Yoga studios were reviewed using a sequential mixed methods design [16]. First using a data extraction technique looking at the yoga studio websites, followed by qualitative investigation utilizing a semi-structured interview technique. Studios were chosen from two regions, the New River Valley in Virginia and Los Angeles, California. These regions were chosen to explore potential differences between a more rural area with a population of approximately 180,000 [17] and a metropolitan area with over 10 million people [18].

Studio selection

Studios were found online through searches on the Yoga Alliance website and top search engines. Yoga Alliance is non-profit organization based in the United States that supports and advocates for standards for studios and teachers [19]. Studios/teachers within an 85 mile radius of New River Valley, Virginia, and a 15-mile radius of Downtown Los Angeles, California with a website linked to the Yoga Alliance website were recorded. Search engines were used to expand the pool of studios examined, as not all studios are registered with Yoga Alliance. Due to the limited number of studios in the New River Valley region versus the Los Angeles region, studios were limited to 15 in each region (the number of studios found in the New River Valley).

Studio coding

Data extraction variables were developed from input of the coders, who had varying familiarity with yoga. This was important in order to reflect (as best able) the types of people who may be visiting the yoga studio websites for information. The coders were an undergraduate research assistant who was not a yoga practitioner; a graduate research assistant who was a 200-hour registered yoga teacher (RYT); and a behavioral psychologist who was a 500-RYT. The undergraduate and graduate research assistant were trained in qualitative research methods by the behavioral psychologist, who has years of experience in qualitative research and research publications utilizing similar coding methods. Coding categories were developed to encompass details such as diversity, studio culture, and attitudes that a health professional might want to know in order to recommend a yoga studio to clients or participants [13, 20, 21]. The coding strategy was developed off of similar work done with the dissemination of physical activity guidelines information on open access websites [22]. Coding of websites took place during the COVID-19 pandemic when studios in both regions were unable to be open. This was accounted for as one of the categories and availability of online classes was also determined. See Additional file 1: Appendix 1 for full list of data extraction variables. Coders also had access to the coding companion sheet (Additional file 1: Appendix 2), which explored the categories and answers in more depth to promote consistency across the coders. All coders extracted data from two eligible studio websites from the Los Angeles region and two from the New River Valley region to establish inter-rater reliability. Inter-rater reliability was determined to be high (> 90%). Any differences in coding were resolved by the third coder.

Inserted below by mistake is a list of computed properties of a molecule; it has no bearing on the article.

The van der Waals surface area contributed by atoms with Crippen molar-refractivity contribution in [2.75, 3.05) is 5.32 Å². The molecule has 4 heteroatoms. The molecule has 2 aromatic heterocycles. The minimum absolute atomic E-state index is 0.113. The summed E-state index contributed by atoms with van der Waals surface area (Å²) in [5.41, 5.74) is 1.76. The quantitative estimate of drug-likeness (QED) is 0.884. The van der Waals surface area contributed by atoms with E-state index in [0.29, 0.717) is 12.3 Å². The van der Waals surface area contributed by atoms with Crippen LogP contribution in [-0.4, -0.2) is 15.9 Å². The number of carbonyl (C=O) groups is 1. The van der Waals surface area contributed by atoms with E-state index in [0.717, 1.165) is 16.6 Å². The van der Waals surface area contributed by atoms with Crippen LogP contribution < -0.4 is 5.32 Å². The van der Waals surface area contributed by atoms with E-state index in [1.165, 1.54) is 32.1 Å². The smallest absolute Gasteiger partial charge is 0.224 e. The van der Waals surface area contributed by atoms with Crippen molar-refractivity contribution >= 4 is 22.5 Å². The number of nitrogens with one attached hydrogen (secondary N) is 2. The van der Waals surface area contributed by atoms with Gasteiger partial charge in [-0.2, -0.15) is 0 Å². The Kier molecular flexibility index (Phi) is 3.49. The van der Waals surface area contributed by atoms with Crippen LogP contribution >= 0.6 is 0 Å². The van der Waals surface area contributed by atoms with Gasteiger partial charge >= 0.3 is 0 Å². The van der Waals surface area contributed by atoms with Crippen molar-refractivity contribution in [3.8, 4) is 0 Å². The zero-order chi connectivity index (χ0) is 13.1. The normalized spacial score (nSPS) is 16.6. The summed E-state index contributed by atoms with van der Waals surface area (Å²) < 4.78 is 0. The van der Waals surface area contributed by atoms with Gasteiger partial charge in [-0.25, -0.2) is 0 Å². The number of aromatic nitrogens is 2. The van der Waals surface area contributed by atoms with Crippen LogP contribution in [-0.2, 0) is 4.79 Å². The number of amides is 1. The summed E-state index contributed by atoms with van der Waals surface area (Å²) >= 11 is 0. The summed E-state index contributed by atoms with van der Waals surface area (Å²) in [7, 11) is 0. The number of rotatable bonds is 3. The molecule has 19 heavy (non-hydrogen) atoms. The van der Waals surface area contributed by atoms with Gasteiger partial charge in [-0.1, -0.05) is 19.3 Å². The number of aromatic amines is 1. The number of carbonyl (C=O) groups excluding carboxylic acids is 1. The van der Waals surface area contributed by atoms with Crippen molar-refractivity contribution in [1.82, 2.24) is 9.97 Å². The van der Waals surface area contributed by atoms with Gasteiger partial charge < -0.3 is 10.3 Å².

Data obtained by the coding process was then evaluated to determine trends across the studios in each region and overall. Categories that were frequently not found on the websites were used as the basis for development of the interview questions.

Semi-structured interviews